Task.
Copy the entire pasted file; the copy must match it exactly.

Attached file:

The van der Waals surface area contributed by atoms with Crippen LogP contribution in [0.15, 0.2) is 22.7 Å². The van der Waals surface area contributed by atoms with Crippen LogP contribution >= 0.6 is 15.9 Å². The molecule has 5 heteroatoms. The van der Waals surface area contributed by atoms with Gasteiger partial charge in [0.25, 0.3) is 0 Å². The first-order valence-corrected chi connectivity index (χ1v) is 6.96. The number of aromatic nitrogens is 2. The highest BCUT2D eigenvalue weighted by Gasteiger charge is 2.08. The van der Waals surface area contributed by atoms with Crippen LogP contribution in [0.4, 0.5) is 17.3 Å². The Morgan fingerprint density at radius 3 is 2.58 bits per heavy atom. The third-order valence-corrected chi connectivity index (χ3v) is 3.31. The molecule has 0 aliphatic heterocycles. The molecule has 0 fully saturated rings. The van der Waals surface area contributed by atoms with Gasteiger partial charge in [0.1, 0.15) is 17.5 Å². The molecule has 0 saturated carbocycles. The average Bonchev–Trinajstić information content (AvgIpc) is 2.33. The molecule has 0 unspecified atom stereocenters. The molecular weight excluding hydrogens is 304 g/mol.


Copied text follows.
The van der Waals surface area contributed by atoms with Crippen LogP contribution in [0.15, 0.2) is 22.7 Å². The van der Waals surface area contributed by atoms with Crippen LogP contribution >= 0.6 is 15.9 Å². The molecule has 5 heteroatoms. The van der Waals surface area contributed by atoms with Gasteiger partial charge in [0.25, 0.3) is 0 Å². The first-order valence-corrected chi connectivity index (χ1v) is 6.96. The number of aromatic nitrogens is 2. The highest BCUT2D eigenvalue weighted by Gasteiger charge is 2.08. The van der Waals surface area contributed by atoms with Crippen LogP contribution in [0.4, 0.5) is 17.3 Å². The Morgan fingerprint density at radius 3 is 2.58 bits per heavy atom. The third-order valence-corrected chi connectivity index (χ3v) is 3.31. The molecule has 0 aliphatic heterocycles. The molecule has 0 fully saturated rings. The van der Waals surface area contributed by atoms with Gasteiger partial charge in [0.1, 0.15) is 17.5 Å². The molecule has 0 saturated carbocycles. The average Bonchev–Trinajstić information content (AvgIpc) is 2.33. The molecule has 0 unspecified atom stereocenters. The molecular weight excluding hydrogens is 304 g/mol.